Syrian Refugees; A Political Pawn Between Governments

Syrian Refugees; A Political Pawn Between Governments
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 Thousands Stuck in Greece, Awaiting an Unknown Future



 Arabic version


On the 20th of last March, the agreement between Turkey and Europe, which restricts the flow of refugees from the Turkish coast into Greece, came into force. Preceding this there was a summit between the two parties, held in Brussels, which deliberated about several points, the most important of which included: The EU is to provide $3 billion in order to enhance the livelihoods of the Syrian refugees in Turkey. In addition, the EU state members shall pledge to transfer and resettle 160,000 of those refugees in the EU countries, along with reopening the discussion of Turkey’s accession to the EU, and accelerating the implementation of a policy that would no longer require visas for Turkish nationals wishing to travel to the EU.



On the other hand, Turkey proposed certain conditions to the agreement. The most important of which include that: The EU should increase the amount of the allocated financial aid for the Syrian refugees up to 6 billion Euros, applying the principle of "one-in, one-out” under which the EU is to receive one Syrian refugee who already resides legally in Turkey and, in return, Turkey is to receive one refugee who arrived to Greece illegally, providing that this same refugee must not be included in the project of Syrian refugee resettlement in Europe. Moreover, Turkey proposed lifting the condition of the visa imposed on Turkish nationals who want to visit the EU starting next June, along with reopening the discussion on Turkey’s accession to the EU in a serious manner, with executive steps.


In Izmir


The Turkish city of Izmir, one of the most prominent gathering places for Syrian refugees willing to cross to Greece, has witnessed a decrease in the number of Syrians arriving there for that purpose over the past few days. Yet, there are some secret groups still trying to cross despite the decrease.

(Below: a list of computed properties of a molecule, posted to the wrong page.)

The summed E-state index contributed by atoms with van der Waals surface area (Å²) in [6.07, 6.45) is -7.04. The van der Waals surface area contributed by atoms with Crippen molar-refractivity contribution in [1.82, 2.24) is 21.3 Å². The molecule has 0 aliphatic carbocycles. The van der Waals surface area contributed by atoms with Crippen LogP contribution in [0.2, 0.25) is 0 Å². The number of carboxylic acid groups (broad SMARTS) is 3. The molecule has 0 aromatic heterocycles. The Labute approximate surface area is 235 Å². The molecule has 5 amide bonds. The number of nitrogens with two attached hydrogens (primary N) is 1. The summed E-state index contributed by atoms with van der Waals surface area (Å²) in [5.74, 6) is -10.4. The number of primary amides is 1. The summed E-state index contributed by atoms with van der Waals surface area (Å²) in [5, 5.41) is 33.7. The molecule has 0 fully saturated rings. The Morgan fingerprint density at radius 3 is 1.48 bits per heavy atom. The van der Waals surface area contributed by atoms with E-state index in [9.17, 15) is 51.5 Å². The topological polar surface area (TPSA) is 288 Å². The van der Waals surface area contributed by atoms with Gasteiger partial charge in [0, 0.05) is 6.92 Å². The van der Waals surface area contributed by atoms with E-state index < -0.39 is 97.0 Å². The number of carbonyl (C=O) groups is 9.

Activist Muhammad Mwadamany told Suwar, "Usually 2,500 people cross in one day. But, once the agreement came into force, the number has dropped to 500, despite the intensive raids by the Turkish authorities very early in the morning which is the refugees’ favorite time to start".


On the Greek side, an unnamed source cooperating with the traffickers told the Magazine, "There is a tightened security movement over the Aegean sea, where the number of the EU ships roaming the sea on an hourly basis has increased, and there were several cases in which refugee boats were arrested in the middle of the sea and sent back to Turkey."


Hence, Syrians live in a state of anxiety and hesitation as a result of the new agreements and regulations; some of have decided simply to cancel their trips, and others intend to move on despite the security and legal risks.


Abu Muhammad, a man in his sixties from Aleppo, told Suwar, "On the second day of the agreement, my family and I went back to Adana. We did not dare to cross to Greece for fear of being forced back and just losing the $6,000 (the cost of the rubber boat - also known as balam in Arabic).”


Abu Muhammad demonstrated anxiety regarding the future after cancelling his effort to reach Europe by saying, "Our future in Turkey has become quite uncertain after our dream of going to Holland just collapsed. I was a history teacher in Aleppo, I can`t find a similar job in my field in Turkey. We only have this small amount of money that could barely last for the next four months. We can`t start any small project with this amount of money. Also, we can`t return to Syria because our house was destroyed. Everything now has become very vague; we have no idea how we are going to get by in the future.”


The Magazine also spoke to Sumyyah only a few hours before she crossed to Greece. She said, "I do not care about anything; I am going to make it to Greece, whatever the results are. Even if I apply for asylum in Greece I will be nearer to my brothers who made it to Germany. Life in Syria is quite impossible, I just can`t give up.”


Alternative Ways


The new procedures have not completely locked the door to Europe. Many Syrians are looking for certain ways to arrive by air to Algeria, then a land trip to Libya, and finally to Italy by sea.


Some organizations warn about the danger of this route because of the security situation in Libya, in addition to the long distances between the Libyan and Italian shores, which take up to 15 hours on the sea, whereas the trip between Turkey and Greece takes only one hour.